The city of Johnstown has a lot to be proud of.
It’s survived three major floods and was long the seat of historic industry.
Much of Johnstown’s story is told with twists and turns, a roller coaster ride on trial-and-error rails.
In seeking its role as a major Pennsylvania metropolitan area, Johnstowners needed to stay sharp – constantly reinventing yourself is hard.
Why, then, is it so hard for Johnstowners to swallow a new study that lists the city as the eighth-smartest metro area in the U.S.?
The study, conducted by Lumos Labs of San Francisco, compares median test scores from cognition exercises on the researchers’ website, Lumosity.com, as well as their iPhone/iPad app, Brain Trainer.
More than 20 million people from 180 countries subscribe to Lumosity’s brain-flexing games, which measure six different cognitive proficiencies: Memory, processing, speed, flexibility, attention and problem solving. More than 320 million game plays have been logged since the company’s inception in 2007.
“Lumosity is like a gym for your brain,” said Dr. Daniel Sternberg, a Lumos Labs Inc. data scientist. “Just as you exercise your body physically to keep it in top shape, you need to exercise your brain to keep it sharp.”
Using anonymous geolocation data collected from the app and the site, the 1,059,595 U.S. players were categorized by their estimated metro area, and variables such as age and gender were cut out of the results. The median scores were then ranked by location, with Johnstown lumped in with Altoona and State College.
This means several local universities and their students were breaking the study’s curve: Penn State, Penn State-Altoona, Pitt-Johnstown, St. Francis, Mount Aloysius and Juniata, to name a few. Overall, the residents of this area scored higher on Lumosity’s brain benders than 55 percent of the country.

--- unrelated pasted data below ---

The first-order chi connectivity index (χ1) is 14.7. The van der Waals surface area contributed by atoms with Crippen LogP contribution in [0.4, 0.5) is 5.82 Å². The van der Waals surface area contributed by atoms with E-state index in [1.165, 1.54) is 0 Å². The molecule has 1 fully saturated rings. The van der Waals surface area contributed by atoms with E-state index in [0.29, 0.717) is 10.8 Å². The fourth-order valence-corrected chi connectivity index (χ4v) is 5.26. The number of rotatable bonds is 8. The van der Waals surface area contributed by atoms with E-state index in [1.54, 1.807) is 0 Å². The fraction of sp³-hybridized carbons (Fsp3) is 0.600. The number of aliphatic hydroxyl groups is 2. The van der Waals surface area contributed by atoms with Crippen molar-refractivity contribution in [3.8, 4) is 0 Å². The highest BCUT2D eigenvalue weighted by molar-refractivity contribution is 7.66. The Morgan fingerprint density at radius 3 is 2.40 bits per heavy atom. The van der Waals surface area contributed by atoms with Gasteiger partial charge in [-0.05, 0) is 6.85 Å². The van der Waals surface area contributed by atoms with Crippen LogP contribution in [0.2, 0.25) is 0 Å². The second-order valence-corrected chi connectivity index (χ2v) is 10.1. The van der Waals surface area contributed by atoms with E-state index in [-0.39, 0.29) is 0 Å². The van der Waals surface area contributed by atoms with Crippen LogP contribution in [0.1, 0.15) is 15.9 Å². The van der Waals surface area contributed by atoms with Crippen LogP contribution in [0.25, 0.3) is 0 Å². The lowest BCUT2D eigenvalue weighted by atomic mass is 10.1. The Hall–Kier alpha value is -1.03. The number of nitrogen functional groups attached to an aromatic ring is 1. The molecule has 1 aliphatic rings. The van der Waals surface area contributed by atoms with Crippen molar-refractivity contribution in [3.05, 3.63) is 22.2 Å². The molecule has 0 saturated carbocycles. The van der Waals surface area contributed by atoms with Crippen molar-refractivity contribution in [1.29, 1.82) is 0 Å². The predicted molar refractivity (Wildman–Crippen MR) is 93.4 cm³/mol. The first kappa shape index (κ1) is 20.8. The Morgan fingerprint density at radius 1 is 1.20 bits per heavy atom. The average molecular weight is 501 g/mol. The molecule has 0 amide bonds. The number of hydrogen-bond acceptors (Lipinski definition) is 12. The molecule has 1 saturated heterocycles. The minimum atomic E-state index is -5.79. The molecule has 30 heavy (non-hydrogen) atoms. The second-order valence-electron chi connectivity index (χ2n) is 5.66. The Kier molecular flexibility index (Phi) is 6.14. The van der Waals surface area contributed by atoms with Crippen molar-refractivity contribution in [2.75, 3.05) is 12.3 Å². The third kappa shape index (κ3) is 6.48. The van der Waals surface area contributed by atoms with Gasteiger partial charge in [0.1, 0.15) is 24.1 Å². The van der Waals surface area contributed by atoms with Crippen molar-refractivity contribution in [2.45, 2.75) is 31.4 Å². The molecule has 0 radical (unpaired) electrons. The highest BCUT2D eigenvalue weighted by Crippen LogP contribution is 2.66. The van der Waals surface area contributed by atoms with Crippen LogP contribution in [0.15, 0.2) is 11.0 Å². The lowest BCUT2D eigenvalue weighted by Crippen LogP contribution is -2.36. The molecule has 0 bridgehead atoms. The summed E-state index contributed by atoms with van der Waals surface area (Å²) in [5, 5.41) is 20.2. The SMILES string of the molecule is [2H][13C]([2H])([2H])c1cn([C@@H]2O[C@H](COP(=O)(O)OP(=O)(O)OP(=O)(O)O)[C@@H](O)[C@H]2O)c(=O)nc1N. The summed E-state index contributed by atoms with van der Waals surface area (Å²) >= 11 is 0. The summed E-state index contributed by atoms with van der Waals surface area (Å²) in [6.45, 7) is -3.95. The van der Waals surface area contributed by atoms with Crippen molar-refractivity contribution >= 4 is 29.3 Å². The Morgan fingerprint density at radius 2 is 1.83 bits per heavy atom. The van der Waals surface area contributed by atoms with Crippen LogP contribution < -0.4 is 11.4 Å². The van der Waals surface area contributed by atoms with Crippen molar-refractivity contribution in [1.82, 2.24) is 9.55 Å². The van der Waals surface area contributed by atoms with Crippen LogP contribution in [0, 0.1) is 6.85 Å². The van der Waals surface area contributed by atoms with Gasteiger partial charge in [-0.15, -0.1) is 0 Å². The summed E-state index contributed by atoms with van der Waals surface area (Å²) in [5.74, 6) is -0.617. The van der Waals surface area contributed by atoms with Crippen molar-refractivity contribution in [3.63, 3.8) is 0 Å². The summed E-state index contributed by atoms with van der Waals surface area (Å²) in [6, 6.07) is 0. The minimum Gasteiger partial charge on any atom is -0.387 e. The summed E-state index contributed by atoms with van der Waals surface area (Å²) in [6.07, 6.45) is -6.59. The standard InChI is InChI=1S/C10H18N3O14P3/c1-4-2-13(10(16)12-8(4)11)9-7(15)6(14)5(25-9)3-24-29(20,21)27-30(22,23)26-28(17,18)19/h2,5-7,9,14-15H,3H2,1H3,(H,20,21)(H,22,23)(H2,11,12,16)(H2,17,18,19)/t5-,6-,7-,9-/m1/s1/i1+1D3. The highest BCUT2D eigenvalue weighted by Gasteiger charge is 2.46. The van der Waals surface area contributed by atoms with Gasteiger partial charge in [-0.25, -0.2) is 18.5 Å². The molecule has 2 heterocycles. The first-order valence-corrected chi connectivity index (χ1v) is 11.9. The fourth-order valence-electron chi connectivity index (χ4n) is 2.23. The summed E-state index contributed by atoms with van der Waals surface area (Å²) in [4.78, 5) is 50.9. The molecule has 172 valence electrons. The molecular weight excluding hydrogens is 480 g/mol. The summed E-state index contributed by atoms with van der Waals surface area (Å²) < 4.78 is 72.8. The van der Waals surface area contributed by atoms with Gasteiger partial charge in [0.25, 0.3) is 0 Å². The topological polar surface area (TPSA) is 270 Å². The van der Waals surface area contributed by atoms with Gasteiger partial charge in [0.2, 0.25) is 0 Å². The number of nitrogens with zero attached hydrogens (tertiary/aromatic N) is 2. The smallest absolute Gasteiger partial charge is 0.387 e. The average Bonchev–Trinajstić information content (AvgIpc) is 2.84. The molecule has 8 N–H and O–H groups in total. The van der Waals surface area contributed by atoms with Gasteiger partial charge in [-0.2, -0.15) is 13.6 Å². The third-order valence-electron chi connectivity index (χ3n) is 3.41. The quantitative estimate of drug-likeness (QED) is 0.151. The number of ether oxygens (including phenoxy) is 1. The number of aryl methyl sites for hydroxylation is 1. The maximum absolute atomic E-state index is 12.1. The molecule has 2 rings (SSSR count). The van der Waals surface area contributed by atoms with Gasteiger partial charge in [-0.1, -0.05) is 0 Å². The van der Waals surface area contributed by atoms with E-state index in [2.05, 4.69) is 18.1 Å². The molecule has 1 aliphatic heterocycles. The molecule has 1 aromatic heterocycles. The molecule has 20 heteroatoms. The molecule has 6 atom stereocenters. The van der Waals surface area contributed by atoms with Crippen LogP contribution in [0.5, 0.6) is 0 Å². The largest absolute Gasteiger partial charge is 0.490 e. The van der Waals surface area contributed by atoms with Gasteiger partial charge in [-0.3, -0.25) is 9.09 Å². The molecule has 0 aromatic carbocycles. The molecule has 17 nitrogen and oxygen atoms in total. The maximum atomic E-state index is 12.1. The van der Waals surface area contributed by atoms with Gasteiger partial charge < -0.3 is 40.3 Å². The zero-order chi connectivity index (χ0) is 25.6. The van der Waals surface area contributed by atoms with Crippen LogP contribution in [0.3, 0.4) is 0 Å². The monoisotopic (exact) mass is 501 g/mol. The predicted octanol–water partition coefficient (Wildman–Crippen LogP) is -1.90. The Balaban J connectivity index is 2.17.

And with all of these students flexing their noggins on a daily basis, taking notes, quizzes and caffeine to stay awake during lectures, it should be no surprise that they’re strong-arming the mental challenges on Lumosity.com and in the Brain Trainer app.
And while the challenges are devilishly simple, in terms of scope, learning how to play and the interface, at least one expert said Lumosity’s exercises are founded in tried and true cognitive science.
“From what I have been gathering about these types of (services), there is something to it,” said John Mullennix, a professor of cognitive psychology at UPJ. “It’s not just a little game.”
In fact, Sternberg said these games are based on standard exercises that cognitive researchers have been using for years.
“Performance on our games is also correlated with a user’s education level, as would be expected from a measure of intelligence,” he said.
Lumos Labs seems to know more about the minds of Johnstowners than their owners do, as many were incredulous when they were first informed of Johnstown’s smartypants status.
“I find that hard to believe,” said Randy Kristoff of Johnstown. “The people that I know from around here don’t seem that smart.”
Jessica Bear of Elton laughed skeptically.
“I just feel like there’s better education everywhere else,” she said.